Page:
Still, he said his program and many others have advantages over MSU in that their programs have established traditions and that they are in better areas to attract recruits to compete at the national level. He said MSU hasn't shown consistency in the Southeast to keep the area's top players close to home. He said that lack of success and notoriety also is a factor that works against MSU when it tries to move outside of the region to recruit players.
"At first discussion, there are not too many athletes who will take Mississippi State as their first option outside of the region," McGuire said.
McGuire makes that assessment knowing full well MSU's strength as an academic institution. He also talks about the realities of the Division I women's soccer pecking order knowing that the budgets of schools like the University of Florida, the University of Tennessee, and the University of Georgia, just to name a few in the SEC, apparently are bigger than MSU's.
Yet McGuire remembers when he was at MSU and working for then-athletic director Larry Templeton. He said the school had plans drawn up that would have added to the amenities -- like a locker room on site -- to the MSU Soccer Field. In fact, he said those plans were shared with recruits, but never materialized. He said decisions about how to spend an athletic department's money go well above his pay grade, but he said the choice not to follow through with those plans impacted the program.
In 2012, McGuire said a "great number" of schools are ahead of where he thinks MSU is in terms of facilities and support of women's soccer.
"I know you have to work within a budget, but if you look at schools like Tennessee, Georgia, and Florida, these guys are putting in millions of dollars to make a difference to make sure elite student-athletes look at schools and say, 'I want to be a part of that.' When you don't do that, you're going to suffer some of that. Athletes have so much choice that if you're going to all of the schools and you see all of the bells and whistle to a school that doesn't, that is going to be a defining battle, and it is going to be part of the decision no matter how good a coach is or how you can help them develop."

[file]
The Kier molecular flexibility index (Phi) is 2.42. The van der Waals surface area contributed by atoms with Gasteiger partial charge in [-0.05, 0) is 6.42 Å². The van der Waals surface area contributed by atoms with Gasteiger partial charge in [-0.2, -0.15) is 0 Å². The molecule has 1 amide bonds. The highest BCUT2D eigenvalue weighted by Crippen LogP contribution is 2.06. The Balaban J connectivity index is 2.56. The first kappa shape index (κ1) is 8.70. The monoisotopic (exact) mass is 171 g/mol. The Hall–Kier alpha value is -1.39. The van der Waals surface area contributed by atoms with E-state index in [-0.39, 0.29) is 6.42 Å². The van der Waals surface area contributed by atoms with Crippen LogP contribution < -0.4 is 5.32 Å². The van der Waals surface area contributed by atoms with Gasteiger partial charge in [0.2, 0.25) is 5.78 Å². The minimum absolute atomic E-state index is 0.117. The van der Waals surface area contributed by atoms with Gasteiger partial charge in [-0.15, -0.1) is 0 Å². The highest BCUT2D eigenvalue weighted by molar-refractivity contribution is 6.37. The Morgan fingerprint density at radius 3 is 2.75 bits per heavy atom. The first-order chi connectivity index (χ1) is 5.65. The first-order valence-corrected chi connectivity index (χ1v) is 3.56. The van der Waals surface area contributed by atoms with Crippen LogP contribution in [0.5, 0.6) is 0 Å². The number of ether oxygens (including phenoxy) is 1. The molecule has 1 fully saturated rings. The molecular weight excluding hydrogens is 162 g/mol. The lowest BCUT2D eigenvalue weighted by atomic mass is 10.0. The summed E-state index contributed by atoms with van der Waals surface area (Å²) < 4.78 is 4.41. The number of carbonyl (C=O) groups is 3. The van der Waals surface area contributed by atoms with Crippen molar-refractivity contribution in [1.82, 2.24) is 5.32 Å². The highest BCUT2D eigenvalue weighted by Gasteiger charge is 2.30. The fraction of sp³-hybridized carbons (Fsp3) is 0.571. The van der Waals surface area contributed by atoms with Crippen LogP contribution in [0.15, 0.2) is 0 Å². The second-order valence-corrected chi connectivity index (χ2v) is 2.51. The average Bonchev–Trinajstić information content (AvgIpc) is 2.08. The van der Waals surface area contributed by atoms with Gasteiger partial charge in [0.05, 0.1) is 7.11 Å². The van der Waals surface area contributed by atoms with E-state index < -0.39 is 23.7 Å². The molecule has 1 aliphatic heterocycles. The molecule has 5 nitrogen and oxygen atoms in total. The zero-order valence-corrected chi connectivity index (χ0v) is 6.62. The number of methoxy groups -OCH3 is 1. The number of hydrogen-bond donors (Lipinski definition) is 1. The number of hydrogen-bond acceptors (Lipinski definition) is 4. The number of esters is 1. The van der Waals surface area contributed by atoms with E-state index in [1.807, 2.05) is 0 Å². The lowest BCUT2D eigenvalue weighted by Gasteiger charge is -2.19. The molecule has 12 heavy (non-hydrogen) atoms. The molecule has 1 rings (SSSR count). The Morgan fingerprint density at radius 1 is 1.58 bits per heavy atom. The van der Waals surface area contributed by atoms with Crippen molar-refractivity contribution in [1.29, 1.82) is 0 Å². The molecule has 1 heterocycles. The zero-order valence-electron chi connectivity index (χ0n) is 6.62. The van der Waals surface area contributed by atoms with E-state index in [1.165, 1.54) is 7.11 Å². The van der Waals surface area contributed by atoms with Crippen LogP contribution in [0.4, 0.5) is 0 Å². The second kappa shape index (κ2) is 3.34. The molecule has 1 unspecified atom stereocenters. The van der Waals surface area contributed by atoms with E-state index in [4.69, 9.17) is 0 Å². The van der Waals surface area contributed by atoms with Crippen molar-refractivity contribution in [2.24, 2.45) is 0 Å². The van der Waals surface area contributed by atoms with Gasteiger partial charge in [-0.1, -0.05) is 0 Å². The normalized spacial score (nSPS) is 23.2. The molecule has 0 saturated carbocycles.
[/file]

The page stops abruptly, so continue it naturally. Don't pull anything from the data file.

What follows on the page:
McGuire credits MSU for adding a fence around the MSU Soccer Field and for adding a permanent concession stand with bathrooms. He said there are going to be "degrees of commitment" from schools about how they support athletic programs that generate revenue and ones that don't, but that it is difficult to consider MSU on an equal footing compared to its SEC rivals when you consider all of the factors that go into building a championship program.
"I am very proud of fact that I was a part of the Mississippi State athletic department," McGuire said. "They believed in me, and I have to pay them tremendous respect for that. There are a lot of really good people who work within the Mississippi State athletic department. There has been a tremendous amount of resources put into women's soccer across the country, and a lot of programs are starting to move in that direction. I hope for the Mississippi State program to be successful. They may have to consider some of those elements."
Adam Minichino is the Sports Editor for The Commercial Dispatch.